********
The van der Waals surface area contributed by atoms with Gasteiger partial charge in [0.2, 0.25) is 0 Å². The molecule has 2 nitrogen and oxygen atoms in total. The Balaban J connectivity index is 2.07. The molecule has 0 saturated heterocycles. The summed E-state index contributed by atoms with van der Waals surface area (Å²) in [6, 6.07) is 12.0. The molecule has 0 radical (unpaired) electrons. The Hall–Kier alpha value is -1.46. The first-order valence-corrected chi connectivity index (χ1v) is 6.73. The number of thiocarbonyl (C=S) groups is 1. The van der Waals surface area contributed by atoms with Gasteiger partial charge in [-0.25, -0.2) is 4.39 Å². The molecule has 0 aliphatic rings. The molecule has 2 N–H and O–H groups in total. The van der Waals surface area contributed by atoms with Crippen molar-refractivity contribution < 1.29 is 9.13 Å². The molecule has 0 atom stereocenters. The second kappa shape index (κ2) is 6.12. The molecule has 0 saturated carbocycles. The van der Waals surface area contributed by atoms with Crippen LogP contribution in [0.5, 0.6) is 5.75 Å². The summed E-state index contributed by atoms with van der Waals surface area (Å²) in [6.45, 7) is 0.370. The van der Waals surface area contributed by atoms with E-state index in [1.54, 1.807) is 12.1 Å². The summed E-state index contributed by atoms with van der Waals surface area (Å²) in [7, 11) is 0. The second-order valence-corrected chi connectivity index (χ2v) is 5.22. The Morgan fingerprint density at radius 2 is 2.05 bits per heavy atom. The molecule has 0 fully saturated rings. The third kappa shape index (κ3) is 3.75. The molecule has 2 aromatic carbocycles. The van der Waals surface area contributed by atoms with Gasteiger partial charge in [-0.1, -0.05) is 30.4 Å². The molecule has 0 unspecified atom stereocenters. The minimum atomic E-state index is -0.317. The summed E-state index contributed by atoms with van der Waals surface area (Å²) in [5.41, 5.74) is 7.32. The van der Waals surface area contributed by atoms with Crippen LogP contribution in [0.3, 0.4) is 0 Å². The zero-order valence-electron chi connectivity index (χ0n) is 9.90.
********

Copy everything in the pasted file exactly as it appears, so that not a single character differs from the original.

The van der Waals surface area contributed by atoms with Gasteiger partial charge in [0.2, 0.25) is 0 Å². The molecule has 2 nitrogen and oxygen atoms in total. The Balaban J connectivity index is 2.07. The molecule has 0 saturated heterocycles. The summed E-state index contributed by atoms with van der Waals surface area (Å²) in [6, 6.07) is 12.0. The molecule has 0 radical (unpaired) electrons. The Hall–Kier alpha value is -1.46. The first-order valence-corrected chi connectivity index (χ1v) is 6.73. The number of thiocarbonyl (C=S) groups is 1. The van der Waals surface area contributed by atoms with Gasteiger partial charge in [-0.25, -0.2) is 4.39 Å². The molecule has 0 aliphatic rings. The molecule has 2 N–H and O–H groups in total. The van der Waals surface area contributed by atoms with Crippen molar-refractivity contribution < 1.29 is 9.13 Å². The molecule has 0 atom stereocenters. The second kappa shape index (κ2) is 6.12. The molecule has 0 saturated carbocycles. The van der Waals surface area contributed by atoms with Crippen LogP contribution in [0.5, 0.6) is 5.75 Å². The summed E-state index contributed by atoms with van der Waals surface area (Å²) in [6.45, 7) is 0.370. The van der Waals surface area contributed by atoms with E-state index in [1.54, 1.807) is 12.1 Å². The summed E-state index contributed by atoms with van der Waals surface area (Å²) in [7, 11) is 0. The second-order valence-corrected chi connectivity index (χ2v) is 5.22. The Morgan fingerprint density at radius 2 is 2.05 bits per heavy atom. The molecule has 0 fully saturated rings. The third kappa shape index (κ3) is 3.75. The molecule has 2 aromatic carbocycles. The van der Waals surface area contributed by atoms with Gasteiger partial charge in [-0.1, -0.05) is 30.4 Å². The molecule has 0 unspecified atom stereocenters. The minimum atomic E-state index is -0.317. The summed E-state index contributed by atoms with van der Waals surface area (Å²) in [5.41, 5.74) is 7.32. The van der Waals surface area contributed by atoms with Crippen LogP contribution in [0.3, 0.4) is 0 Å². The zero-order valence-electron chi connectivity index (χ0n) is 9.90.